Coros Effort Pace – the improvements start
It seemed that Coros encountered a few issues with the capabilities of its Running Pod 2. Those issues might have been linked to avoiding a breach of Stryd‘s patents in the area. Perhaps as a result of that, we saw the launch of the Coros Apex 2 Pro take a different tack with a proprietary concept called Effort Pace.
Effort Pace & GAP/NGP
Grade Adjusted Pace (normalized grade pace) is an old concept where your pace is adjusted to the equivalent pace on flat ground. The adjustment only considers the effect of slope/grade.
Despite being a longstanding concept even Garmin has only recently managed to introduce GAP. So it’s not unreasonable for Coros to innovate here as well.
Phase 1 for Coros Effort Pace was simply making Effort Pace and GAP the same.
Coros has just released Phase 2!
the Change to Effort Pace
In a Nutshell: Effort Pace now includes a factor that relates to how well you handle running a particular gradient.
Coros try to explain the change to Effort Pace a bit more at this link but I didn’t quite understand all the nuances so I reached out to Coros and got some clarification, although I’ll admit to still not being fully clear by the end of the process.
It works something like this…
Learning Phase: Over a period of several weeks, the Effort Pace algorithm learns how well you run over all uphill and downhill slopes in increments of 1 degree. So for each degree of slope Coros assess what happens in the relationship between your heart rate and speed. My assumption here is that you get a personalised scaling factor for your pace on every degree of slope.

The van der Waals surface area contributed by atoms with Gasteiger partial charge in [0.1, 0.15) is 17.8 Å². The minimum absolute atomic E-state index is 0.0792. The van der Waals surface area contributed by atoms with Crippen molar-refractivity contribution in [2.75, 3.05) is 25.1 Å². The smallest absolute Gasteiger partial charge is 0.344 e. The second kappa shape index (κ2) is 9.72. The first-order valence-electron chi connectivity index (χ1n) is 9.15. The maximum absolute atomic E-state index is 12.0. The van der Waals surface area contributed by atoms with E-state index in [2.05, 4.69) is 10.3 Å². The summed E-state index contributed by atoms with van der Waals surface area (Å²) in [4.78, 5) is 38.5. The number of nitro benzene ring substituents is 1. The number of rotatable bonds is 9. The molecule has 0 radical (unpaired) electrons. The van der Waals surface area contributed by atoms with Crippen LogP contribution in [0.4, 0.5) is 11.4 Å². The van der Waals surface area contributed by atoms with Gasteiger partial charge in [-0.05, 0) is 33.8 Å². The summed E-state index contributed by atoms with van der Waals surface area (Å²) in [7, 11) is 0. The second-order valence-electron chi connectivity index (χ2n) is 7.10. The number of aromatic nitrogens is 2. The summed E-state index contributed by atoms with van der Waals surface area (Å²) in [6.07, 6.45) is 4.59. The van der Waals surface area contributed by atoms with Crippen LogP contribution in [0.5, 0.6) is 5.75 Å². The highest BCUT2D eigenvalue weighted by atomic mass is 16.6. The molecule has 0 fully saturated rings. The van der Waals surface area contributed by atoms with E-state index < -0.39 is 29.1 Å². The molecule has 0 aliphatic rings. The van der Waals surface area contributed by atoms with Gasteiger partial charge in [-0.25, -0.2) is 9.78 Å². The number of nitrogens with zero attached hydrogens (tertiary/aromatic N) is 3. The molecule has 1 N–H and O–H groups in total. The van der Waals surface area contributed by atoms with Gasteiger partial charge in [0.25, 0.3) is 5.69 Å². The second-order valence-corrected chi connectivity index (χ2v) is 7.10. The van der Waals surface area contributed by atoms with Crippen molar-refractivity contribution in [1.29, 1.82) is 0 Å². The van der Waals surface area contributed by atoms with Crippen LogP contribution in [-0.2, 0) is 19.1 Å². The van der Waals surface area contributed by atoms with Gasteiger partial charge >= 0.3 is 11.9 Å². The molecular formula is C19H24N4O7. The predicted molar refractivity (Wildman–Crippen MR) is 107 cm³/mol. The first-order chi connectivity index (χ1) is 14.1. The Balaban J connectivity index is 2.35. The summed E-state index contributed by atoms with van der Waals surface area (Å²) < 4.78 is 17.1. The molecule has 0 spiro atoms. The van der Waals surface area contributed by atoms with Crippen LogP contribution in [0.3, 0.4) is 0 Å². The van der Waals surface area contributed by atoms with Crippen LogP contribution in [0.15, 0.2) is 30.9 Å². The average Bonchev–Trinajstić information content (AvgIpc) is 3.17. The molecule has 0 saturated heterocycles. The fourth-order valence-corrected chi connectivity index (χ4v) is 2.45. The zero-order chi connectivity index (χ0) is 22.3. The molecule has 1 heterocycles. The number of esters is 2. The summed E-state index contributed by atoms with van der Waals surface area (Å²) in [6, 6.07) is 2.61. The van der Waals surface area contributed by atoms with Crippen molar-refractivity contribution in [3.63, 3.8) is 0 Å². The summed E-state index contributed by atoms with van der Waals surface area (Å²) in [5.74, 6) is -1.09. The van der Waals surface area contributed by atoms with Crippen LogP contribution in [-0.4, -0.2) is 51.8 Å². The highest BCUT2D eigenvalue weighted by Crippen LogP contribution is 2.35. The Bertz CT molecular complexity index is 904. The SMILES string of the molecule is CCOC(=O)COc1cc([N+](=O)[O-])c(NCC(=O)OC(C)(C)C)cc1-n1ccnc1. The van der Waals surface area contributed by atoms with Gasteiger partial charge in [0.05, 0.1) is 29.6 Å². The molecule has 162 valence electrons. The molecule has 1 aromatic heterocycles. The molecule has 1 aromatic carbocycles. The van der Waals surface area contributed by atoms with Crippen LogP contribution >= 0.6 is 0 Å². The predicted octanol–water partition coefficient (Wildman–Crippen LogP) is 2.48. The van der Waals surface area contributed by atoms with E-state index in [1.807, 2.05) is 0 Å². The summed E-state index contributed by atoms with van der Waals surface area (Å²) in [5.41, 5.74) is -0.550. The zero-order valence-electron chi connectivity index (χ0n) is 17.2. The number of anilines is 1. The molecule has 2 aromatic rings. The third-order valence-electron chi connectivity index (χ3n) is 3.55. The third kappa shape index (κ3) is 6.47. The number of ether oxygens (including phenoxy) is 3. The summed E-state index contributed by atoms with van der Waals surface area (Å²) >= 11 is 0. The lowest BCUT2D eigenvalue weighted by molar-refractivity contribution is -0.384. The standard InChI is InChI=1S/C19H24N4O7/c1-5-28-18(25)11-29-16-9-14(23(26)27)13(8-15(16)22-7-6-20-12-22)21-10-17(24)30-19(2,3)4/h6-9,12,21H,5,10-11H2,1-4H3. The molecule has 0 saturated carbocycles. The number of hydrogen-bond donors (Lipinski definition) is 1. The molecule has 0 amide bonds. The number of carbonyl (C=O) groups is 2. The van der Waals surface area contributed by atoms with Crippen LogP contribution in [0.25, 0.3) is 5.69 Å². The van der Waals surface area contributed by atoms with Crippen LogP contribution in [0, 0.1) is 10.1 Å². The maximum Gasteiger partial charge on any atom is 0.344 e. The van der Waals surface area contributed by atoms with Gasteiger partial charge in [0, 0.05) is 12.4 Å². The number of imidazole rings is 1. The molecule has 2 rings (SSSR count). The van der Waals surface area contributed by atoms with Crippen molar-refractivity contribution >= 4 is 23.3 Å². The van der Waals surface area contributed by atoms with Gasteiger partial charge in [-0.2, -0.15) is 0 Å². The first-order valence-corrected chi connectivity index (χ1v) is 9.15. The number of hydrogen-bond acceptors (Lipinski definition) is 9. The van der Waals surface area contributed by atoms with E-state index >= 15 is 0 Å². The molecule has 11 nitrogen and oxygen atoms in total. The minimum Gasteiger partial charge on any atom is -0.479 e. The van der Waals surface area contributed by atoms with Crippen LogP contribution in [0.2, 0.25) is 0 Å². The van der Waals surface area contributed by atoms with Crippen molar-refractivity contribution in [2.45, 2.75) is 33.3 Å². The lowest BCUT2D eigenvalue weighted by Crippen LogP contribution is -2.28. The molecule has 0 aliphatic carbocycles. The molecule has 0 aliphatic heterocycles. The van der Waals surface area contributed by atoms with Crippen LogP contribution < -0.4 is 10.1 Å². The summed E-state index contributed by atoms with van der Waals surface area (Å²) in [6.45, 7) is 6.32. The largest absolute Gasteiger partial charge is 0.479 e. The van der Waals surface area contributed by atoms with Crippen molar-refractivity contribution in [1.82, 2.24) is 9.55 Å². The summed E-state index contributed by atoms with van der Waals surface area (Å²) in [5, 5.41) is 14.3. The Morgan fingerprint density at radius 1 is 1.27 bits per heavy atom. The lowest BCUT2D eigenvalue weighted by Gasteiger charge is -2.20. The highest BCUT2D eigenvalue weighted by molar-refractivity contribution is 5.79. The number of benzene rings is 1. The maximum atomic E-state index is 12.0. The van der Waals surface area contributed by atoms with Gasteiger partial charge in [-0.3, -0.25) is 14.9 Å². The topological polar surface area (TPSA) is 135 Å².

Running: Your new personalised effort model becomes live at some point and effectively adjusts the old GAP calculation by applying an additional factor for every change in grade.
Adaptive Phase: The scaling factors are not re-evaluated during a run. However, the relationship continually reevaluates as you run more and give the algorithm more data.
I thought there might be problems with heart rate lag and various biomechanical or personal performance characteristics at different speeds or based on fatigue changes from one day to the next. But this approach at least has the potential to address some of those.
Q: Is Effort Pace another way of measuring Running Power?
A: I’m not sure. It’s certainly Coros’s commercial alternative to running power.
I guess the reality is that Effort Pace is going to be something broadly similar to running power but with different pros and cons. The biggest positive to be said for it is that it uses a metric (pace/speed) that’s expressed in a way that a large number of runners intuitively understand…unlike power.
Is Effort Pace Better Than Running Power?
I’d say, as of today, the answer is, “that’s highly unlikely“. There just isn’t the science or even a detailed explanation from Coros about how it works and how they tested it.
But one thing to mull over is this. If you run for one minute at 500w on the flat and then, the next week, run one minute at 500w up a 10-degree slope. Will your execution be the same and will the impact on your body be the same?
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